I'd love to host you on a podcast series I've started specifically focused on bootstrapped founders, starting side-hustles, and their stories of the early days.
Even though your post answers most of them, hearing them from you would be fantastic.
let me know if that'd be of interest.
Sending lots of good vibes, and telling my north-of-the-border -mom-friends about FridaysOff!
Personally as a sole operator i'd prefer 10k revenue and 5k a month in profits over 100k in revenue and 2k in profits. However the last is more preferable for expansion.
To expand if you have 2M in gross revenue and only 2k in net profits this surely means that there is demand for whatever you are selling and some sort of optimization/innovation would bring you greater profits.
If you have billions in revenues then profits matter even less as long as the company keeps getting external financing from the markets and there is perceived need/potential for company products. Look up on how AMD, MU etc has been operating for 30+ years.
Revenue alone is not a valid metric.
Citation needed. Because everyone else would be doing it if that were true. It’s certainly possible, but not by any means “easy.”
(also it helps I do the tech side of things and there is so much open source, free or cheap stuff available tech-wise)
What does that mean?
Alternatively, she could have had a wrong account type (personal instead of business), but my charitable assumption is that GP took care of that.
That makes no sense.
I think a more sensible take is that PayPal's AML/KYC process is a little too coarse-grained and poorly implemented.
This doesn't sound good, basically kickstarting a company on another company's money.
1) All your competitors have to follow the law too, so it's just another cost of doing business.
2) Women are having children later, generally, so employers will see a 25-year-old and think "eh, I probably have 5 years at least".
3) Men are starting to take more parental leave, and the law is mostly gender-neutral (there is some amount of leave specifically for mothers who have given birth, but most can be taken by either parent). In fact, both parents can take the leave and have their jobs protected, although you can't double-dip on the paid benefits. I took three weeks off at my daughter's birth and 3 months when she was ~9 months old.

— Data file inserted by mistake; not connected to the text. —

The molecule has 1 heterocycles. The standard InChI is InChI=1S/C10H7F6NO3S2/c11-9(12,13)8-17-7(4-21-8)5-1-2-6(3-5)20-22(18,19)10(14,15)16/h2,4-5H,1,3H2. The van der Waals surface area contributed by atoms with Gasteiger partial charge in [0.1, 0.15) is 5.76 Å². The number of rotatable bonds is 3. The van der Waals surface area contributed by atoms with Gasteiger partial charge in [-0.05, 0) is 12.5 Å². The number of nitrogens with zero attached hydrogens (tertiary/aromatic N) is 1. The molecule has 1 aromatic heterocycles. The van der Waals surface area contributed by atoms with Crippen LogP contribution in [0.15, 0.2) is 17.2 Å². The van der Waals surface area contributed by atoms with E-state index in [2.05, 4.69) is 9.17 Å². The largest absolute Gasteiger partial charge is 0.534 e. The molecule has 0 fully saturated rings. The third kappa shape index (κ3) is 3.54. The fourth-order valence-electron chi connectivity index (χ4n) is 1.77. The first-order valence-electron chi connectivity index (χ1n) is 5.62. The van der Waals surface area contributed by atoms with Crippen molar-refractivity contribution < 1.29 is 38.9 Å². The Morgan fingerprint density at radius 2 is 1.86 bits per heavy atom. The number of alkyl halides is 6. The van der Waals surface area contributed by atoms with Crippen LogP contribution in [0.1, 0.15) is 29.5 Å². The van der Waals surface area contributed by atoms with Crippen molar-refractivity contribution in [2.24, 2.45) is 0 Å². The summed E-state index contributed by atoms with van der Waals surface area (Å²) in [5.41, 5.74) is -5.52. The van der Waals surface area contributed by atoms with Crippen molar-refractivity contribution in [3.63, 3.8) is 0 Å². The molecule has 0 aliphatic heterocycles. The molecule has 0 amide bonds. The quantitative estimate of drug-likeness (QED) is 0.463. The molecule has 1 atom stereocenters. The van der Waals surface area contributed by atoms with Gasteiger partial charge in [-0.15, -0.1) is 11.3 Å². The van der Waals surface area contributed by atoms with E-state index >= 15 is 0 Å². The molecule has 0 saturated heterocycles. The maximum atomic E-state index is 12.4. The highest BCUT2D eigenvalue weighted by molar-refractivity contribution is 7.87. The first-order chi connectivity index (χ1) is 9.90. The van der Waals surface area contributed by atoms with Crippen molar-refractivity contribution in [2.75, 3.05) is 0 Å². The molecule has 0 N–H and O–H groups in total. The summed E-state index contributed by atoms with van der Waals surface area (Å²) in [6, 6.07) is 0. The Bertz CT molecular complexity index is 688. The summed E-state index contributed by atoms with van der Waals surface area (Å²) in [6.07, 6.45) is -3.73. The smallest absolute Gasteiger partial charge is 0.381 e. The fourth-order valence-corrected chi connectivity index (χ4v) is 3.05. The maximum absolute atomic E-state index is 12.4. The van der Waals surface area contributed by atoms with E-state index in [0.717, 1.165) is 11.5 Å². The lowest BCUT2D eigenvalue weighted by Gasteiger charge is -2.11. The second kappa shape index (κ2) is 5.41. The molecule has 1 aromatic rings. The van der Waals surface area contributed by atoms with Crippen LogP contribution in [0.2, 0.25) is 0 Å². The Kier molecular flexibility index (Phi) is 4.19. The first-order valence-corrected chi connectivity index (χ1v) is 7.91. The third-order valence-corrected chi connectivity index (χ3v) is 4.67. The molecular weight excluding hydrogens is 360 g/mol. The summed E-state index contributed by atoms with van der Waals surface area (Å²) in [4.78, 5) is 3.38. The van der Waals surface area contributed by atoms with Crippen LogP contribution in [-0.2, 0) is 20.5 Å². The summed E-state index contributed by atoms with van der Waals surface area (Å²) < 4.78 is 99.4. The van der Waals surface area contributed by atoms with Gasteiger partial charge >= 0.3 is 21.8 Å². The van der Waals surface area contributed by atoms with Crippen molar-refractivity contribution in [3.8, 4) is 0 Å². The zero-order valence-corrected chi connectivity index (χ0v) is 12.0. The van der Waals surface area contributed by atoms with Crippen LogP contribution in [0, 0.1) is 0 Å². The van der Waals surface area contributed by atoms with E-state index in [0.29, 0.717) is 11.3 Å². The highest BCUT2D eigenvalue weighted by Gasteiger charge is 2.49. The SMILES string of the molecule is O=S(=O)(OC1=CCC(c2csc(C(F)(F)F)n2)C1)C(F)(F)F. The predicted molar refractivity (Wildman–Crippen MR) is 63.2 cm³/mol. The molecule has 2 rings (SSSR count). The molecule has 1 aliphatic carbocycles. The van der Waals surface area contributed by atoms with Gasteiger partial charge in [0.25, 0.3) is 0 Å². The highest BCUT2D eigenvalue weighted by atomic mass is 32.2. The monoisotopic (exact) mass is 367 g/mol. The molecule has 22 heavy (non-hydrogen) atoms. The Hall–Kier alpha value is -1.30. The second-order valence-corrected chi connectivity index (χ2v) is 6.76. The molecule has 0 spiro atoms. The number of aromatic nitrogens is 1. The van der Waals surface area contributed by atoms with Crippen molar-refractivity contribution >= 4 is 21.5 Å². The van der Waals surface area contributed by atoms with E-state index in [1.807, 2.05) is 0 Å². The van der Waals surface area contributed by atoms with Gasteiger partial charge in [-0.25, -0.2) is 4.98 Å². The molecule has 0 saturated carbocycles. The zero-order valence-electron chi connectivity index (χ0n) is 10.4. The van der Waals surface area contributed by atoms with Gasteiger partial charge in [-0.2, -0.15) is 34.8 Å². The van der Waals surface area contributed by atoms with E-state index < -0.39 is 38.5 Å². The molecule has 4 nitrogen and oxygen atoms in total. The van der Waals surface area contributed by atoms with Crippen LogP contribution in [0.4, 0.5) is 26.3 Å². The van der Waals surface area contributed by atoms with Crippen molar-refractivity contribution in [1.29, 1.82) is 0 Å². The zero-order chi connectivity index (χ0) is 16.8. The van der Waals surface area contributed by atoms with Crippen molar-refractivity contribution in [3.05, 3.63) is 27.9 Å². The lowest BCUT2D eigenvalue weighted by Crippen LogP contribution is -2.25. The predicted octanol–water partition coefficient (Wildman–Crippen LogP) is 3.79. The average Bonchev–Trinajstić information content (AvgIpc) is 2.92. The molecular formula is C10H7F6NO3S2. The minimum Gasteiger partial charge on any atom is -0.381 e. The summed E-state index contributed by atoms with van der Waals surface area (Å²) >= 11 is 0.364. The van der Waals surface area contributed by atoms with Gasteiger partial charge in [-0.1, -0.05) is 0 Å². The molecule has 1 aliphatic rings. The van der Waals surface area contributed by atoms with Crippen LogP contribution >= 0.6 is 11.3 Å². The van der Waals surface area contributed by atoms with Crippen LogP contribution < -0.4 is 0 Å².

4) Maternity leave coverage is a great way to try out an employee for a year - hire Jim to cover for Jane, if you like him keep him on after the year, if not he disappears. (Part of this is Canada is more resistant to the contractor/employee trend than the US).
5) The people doing the hiring are likely to either have children or will in the future, so they feel like it's a reasonable/good policy.
Nothing blows my mind as much as hearing Americans talking about maternity benefit. I was listening to a podcast and one person said "we were lucky to have such good maternity benefits, I didn't have to go back to work for 6 weeks" and I was floored.
Here in Belgium maternity leave is actually quite short, but you have the option to extend it for many months albeit at a reduced pay (provided by the govt). Not everyone can afford to extend it. Dads can also get paternity leave, up until the kid is 12yrs old.
Gender roles are changing a lot, paradoxically me as the father / chauffeur of the family is the one who has to leave by 5:30PM every day to get to day care on time while my partner doesn't have that limitation on her working hours.
It’s a very regressive funding model paid by a flat income and payroll “tax” on earnings between $3500 and $50000.
Last I heard, it takes in billions more than it pays out.
I'm criticising the system for enabling such action while punishing the employer.
Can I work on my startup idea when I take 2 weeks vacation in the summer? What's the difference?
-Vacation time is not paid time while maternity leave is time the employer has to pay for.
-If working does accumulate vacation time (meaning it is paid) it's a fixed perk that the employer can take into account and knows when hiring you
-You must still always negotiate when you are going to take that vacation, you can't just start at a new job and instantly take paid vacation time.
-2 Weeks != Maternity leave
Not in Canada. Maternity leave is funded through the federal Employment Insurance program. The only obligation the employer has is to hold the job for a certain period of time.
I wonder how many of them doing such businesses, and how many could engage in such businesses, and if they do not want to do it - why.
At least where I live there's rules against making money when home with kid (government pay you to be home with kid).
Usually you lose a dollar in benefits for every dollar you earn.
But if your business turns losses in the first year...
Given the choice I know which country I'd rather have a career in.
Promotion of your blog should be clear to readers.
Also, “Show HN” is specifically for products we can play with after clicking the link. Please do not pollute Show HN with blogposts; I will flag them and I’m sure others will too.
I spend a lot of time on it and it provides a lot of value to a lot of people. Maybe the content is not super relevant to you and that's fine. You don't have to read it.
Why are you leaving so many comments about this?
If you read more into the many interviews I've done - you can find many founders talking about profits/margin.
I don't think this necessarily follows.
I believe he has lots of accounts to upvote, otherwise this would be hidden.